Yes, if

  1. you are systematically collecting quantitative or qualitative information to share outside your institution (eg, for publication or at a meeting)


  2. your project involves human subjects.

Residents, fellows, students, faculty, and team members are all human subjects. Assessments, test results, focus groups, journals, needs assessments, and other education projects involve human subjects. Using previously collected evaluation data obtained from human subjects (eg, trainees) also represents research qualifying for IRB review.

Reviews, meta‐analyses, or descriptions of educational materials do not involve human subjects and do not require IRB review.

This determination must be made by your IRB. You are likely to qualify if your data is collected anonymously or there is minimal risk to subjects. (See for exemption categories.) Medical students are considered a potentially “at risk” population due to the power differential between faculty and students. Trainees must not be coerced into participation, and opportunities to “opt out” often must be provided. Informed consent must be obtained unless waived by your IRB.

An expedited review is usually performed by a single IRB panel member and is often a faster process than a full review. If your study poses minimal risk to participants, it should qualify for an expedited review. Minimal risk means that the chance and severity of harm or discomfort anticipated in the research are not more than those encountered in daily life or from routine physical or psychological examinations.

If your project does not meet exemption or expedited review criteria as interpreted by your IRB, your project will receive a full review by the IRB panel. Each IRB is independent and uses individual criteria to judge issues of human safety. Information is available from the IRB staff, chair, or education panel member, if one exists.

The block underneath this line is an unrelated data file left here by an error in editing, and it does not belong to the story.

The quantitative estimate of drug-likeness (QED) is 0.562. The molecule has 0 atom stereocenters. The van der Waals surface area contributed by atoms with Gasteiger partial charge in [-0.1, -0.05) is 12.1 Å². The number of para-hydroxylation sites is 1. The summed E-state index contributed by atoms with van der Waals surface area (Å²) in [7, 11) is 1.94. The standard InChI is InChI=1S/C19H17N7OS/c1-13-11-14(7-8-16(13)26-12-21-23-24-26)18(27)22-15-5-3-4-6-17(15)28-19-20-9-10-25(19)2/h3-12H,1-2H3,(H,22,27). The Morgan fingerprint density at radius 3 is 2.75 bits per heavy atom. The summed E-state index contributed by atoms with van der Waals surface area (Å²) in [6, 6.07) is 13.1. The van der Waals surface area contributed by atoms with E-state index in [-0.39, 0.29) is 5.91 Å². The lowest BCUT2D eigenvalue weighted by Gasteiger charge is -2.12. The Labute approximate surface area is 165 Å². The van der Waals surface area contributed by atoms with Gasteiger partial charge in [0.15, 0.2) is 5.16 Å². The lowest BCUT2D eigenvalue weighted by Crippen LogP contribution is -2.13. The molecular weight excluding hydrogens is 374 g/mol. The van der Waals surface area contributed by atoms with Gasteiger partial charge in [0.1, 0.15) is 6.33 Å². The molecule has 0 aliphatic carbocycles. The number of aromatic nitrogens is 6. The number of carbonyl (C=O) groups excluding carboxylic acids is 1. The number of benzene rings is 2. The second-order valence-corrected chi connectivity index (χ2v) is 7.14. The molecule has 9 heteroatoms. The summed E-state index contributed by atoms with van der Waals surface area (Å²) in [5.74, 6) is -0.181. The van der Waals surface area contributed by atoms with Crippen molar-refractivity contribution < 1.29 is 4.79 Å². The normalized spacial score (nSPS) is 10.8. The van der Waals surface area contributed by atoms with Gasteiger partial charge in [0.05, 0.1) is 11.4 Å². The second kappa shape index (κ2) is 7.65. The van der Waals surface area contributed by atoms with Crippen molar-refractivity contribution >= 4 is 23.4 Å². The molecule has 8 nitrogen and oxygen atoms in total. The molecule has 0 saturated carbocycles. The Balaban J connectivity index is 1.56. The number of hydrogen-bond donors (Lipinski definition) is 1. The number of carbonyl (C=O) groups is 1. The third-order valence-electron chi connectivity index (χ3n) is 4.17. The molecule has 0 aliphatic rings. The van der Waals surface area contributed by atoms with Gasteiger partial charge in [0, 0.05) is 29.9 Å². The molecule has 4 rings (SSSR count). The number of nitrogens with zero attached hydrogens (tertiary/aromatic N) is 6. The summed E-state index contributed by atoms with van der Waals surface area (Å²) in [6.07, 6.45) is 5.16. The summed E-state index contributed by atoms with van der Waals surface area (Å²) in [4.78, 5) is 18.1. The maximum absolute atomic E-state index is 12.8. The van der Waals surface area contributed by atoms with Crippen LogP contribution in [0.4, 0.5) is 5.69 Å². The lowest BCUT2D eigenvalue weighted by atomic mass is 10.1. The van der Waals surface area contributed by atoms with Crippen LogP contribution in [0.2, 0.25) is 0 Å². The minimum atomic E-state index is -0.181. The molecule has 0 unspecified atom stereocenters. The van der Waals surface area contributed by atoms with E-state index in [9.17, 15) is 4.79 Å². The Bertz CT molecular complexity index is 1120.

Experts recommend the following:

  1. Talk to the IRB chair about education research in general at your institution and the IRB's approach to this type of research. Is there a separate panel that reviews education research? Is there someone on the IRB that is knowledgeable about education research or is available via consultation for projects of this nature? Talk to this individual early, in the development stage of your proposal.

  2. If there is no one knowledgeable about education research on the committee, talk to a senior education researcher, either at your institution or at another institution, about your project to identify potential ethical pitfalls.

  3. Unless it is likely that your project will qualify for exempt status, leave sufficient time for approval of your IRB application, as delays are common. Your IRB office should be able to give you the usual time required for determination of exempt, expedited, or full reviews, which varies greatly from institution to institution.

  4. Fill out your IRB application correctly with no unanswered questions.

  5. If acceptable to your IRB, consider attaching an article about education research with human subjects that describes relevant ethical issues and practical solutions, or attaching relevant materials from the OHRP website (

  6. Get the response from your IRB regarding exempt status, if applicable, in writing.

  7. For multisite studies, consider having one site obtain IRB approval. Negotiate with the other sites to agree, in writing, to this.

As review delays have increased, private, for‐profit IRBs have grown substantially. These entities must follow the same OHRP requirements as your institutional IRB and often experience similar conflict‐of‐interest issues. Because most educational research occurs at training sites, which require approval by the local IRB, private models will not be an option.

JGME requires all submitted research manuscripts to state whether the project received IRB exemption or approval, unless human subjects were not studied (ie, reviews, meta‐analyses, and descriptions of educational materials without evaluation).

Author notes

Gail M. Sullivan, MD, MPH, is Editor in Chief of the Journal of Graduate Medical Education.